“Who are you?” said the Caterpillar. “I—I hardly know, sir, just at present—at least I know who I was when I got up this morning, but I think I must have been changed several times since then.”
“What do you mean by that?” said the Caterpillar sternly. “Explain yourself!”
“I can’t explain myself, I’m afraid, sir” said Alice, “because I’m not myself, you see.”
Alice gradually learns to give up the idea of a wholly-knowable self. In fact, she progresses through Wonderland’s fantastical trials only when she allows for uncertainty. (“Who in the world am I? Ah, that’s the great puzzle.”) The episode is a pertinent one for biographers of Lewis Carroll. They want to know the mind behind the madness. They want to excavate Carroll entirely. Ever since Stuart Collingwood (Carroll’s nephew) published the first biography of the author in 1898, there have been a host of books purporting to uncover the real Lewis Carroll. But pinning him down feels a bit like chasing the white rabbit.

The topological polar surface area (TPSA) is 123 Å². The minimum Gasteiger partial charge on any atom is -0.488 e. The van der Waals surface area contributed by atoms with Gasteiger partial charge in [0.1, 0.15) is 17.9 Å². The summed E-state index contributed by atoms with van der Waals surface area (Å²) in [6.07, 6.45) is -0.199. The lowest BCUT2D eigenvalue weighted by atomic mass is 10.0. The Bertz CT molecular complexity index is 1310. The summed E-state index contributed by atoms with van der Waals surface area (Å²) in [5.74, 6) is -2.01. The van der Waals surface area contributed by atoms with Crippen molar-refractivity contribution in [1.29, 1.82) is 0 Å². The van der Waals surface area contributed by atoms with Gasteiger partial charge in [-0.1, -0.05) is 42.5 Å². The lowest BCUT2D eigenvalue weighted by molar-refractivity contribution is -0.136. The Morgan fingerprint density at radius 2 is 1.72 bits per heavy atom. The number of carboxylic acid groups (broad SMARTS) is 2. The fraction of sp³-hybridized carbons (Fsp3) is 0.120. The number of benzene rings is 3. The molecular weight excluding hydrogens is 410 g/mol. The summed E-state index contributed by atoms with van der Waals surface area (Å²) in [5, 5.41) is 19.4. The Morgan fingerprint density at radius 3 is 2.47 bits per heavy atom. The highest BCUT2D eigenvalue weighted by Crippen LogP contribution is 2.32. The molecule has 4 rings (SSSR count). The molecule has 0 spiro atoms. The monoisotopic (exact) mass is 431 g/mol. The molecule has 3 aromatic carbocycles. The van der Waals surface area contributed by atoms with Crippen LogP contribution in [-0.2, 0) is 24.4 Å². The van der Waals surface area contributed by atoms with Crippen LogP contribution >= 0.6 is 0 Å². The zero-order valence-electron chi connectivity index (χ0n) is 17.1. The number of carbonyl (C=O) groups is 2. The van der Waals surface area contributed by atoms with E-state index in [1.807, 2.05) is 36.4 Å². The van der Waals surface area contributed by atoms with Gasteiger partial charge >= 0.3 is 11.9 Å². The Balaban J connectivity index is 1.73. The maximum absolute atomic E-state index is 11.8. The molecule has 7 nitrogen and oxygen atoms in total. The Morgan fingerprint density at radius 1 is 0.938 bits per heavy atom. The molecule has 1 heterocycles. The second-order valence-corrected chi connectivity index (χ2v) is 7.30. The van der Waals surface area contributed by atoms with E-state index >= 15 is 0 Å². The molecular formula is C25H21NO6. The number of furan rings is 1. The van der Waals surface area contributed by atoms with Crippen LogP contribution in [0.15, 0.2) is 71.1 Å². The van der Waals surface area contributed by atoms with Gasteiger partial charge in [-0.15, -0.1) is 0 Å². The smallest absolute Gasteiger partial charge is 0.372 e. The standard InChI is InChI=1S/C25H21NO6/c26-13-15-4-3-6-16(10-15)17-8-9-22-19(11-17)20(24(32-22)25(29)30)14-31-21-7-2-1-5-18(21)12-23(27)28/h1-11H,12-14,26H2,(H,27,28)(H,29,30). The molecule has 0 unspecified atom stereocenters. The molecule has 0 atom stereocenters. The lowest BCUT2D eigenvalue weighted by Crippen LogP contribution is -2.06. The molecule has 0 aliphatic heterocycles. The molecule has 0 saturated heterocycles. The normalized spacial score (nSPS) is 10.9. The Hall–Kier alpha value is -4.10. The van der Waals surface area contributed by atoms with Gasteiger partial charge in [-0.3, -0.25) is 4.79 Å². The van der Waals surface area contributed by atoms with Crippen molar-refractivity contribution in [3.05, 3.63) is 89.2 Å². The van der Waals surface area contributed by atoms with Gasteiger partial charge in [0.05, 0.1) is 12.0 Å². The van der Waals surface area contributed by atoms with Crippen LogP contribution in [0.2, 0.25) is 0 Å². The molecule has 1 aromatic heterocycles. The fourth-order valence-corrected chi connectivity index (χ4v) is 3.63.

Lewis Carroll is, in fact, the pseudonym for someone who seemed very unlike the creator of a mind-bending dreamscape: Charles Lutwidge Dodgson spent the majority of his years as a stoical lecturer in mathematics at Christ Church, Oxford. “Who could have guessed,” one of his students wrote, “that the dry little man … was hatching in that fertile brain of his such a miracle of fancy and fun as Alice’s Adventures in Wonderland?”